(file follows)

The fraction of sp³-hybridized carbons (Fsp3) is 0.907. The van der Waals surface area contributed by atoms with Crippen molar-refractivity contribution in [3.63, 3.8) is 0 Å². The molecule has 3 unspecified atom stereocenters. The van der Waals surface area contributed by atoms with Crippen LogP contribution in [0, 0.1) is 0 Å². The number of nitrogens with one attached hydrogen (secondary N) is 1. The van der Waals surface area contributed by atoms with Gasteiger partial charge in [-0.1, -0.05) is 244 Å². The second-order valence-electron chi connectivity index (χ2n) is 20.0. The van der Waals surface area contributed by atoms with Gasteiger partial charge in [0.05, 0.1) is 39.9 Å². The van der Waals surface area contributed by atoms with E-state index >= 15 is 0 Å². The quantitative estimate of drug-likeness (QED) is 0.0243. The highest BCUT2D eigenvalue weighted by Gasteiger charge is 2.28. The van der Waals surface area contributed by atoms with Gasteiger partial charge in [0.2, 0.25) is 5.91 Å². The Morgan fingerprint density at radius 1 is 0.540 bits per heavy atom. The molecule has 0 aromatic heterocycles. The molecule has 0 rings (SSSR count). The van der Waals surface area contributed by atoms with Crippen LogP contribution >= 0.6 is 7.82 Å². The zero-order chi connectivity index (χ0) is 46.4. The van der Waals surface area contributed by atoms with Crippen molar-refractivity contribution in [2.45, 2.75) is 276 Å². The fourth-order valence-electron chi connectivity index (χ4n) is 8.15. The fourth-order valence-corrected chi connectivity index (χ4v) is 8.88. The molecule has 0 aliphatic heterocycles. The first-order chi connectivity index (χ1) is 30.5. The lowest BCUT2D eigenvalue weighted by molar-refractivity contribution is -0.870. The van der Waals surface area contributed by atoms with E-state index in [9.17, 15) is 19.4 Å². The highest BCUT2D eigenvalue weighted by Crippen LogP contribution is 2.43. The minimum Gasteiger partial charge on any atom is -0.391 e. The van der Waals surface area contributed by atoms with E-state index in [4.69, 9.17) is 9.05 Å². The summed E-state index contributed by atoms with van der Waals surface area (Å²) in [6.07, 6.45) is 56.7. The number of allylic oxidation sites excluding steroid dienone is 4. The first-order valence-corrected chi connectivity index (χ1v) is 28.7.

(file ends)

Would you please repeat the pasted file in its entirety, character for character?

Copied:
The fraction of sp³-hybridized carbons (Fsp3) is 0.907. The van der Waals surface area contributed by atoms with Crippen molar-refractivity contribution in [3.63, 3.8) is 0 Å². The molecule has 3 unspecified atom stereocenters. The van der Waals surface area contributed by atoms with Crippen LogP contribution in [0, 0.1) is 0 Å². The number of nitrogens with one attached hydrogen (secondary N) is 1. The van der Waals surface area contributed by atoms with Gasteiger partial charge in [-0.1, -0.05) is 244 Å². The second-order valence-electron chi connectivity index (χ2n) is 20.0. The van der Waals surface area contributed by atoms with Gasteiger partial charge in [0.05, 0.1) is 39.9 Å². The van der Waals surface area contributed by atoms with E-state index >= 15 is 0 Å². The quantitative estimate of drug-likeness (QED) is 0.0243. The highest BCUT2D eigenvalue weighted by Gasteiger charge is 2.28. The van der Waals surface area contributed by atoms with Gasteiger partial charge in [0.2, 0.25) is 5.91 Å². The Morgan fingerprint density at radius 1 is 0.540 bits per heavy atom. The molecule has 0 aromatic heterocycles. The molecule has 0 rings (SSSR count). The van der Waals surface area contributed by atoms with Crippen LogP contribution >= 0.6 is 7.82 Å². The zero-order chi connectivity index (χ0) is 46.4. The van der Waals surface area contributed by atoms with Crippen molar-refractivity contribution in [2.45, 2.75) is 276 Å². The fourth-order valence-electron chi connectivity index (χ4n) is 8.15. The fourth-order valence-corrected chi connectivity index (χ4v) is 8.88. The molecule has 0 aliphatic heterocycles. The first-order chi connectivity index (χ1) is 30.5. The lowest BCUT2D eigenvalue weighted by molar-refractivity contribution is -0.870. The van der Waals surface area contributed by atoms with E-state index in [9.17, 15) is 19.4 Å². The highest BCUT2D eigenvalue weighted by Crippen LogP contribution is 2.43. The minimum Gasteiger partial charge on any atom is -0.391 e. The van der Waals surface area contributed by atoms with E-state index in [4.69, 9.17) is 9.05 Å². The summed E-state index contributed by atoms with van der Waals surface area (Å²) in [6.07, 6.45) is 56.7. The number of allylic oxidation sites excluding steroid dienone is 4. The first-order valence-corrected chi connectivity index (χ1v) is 28.7.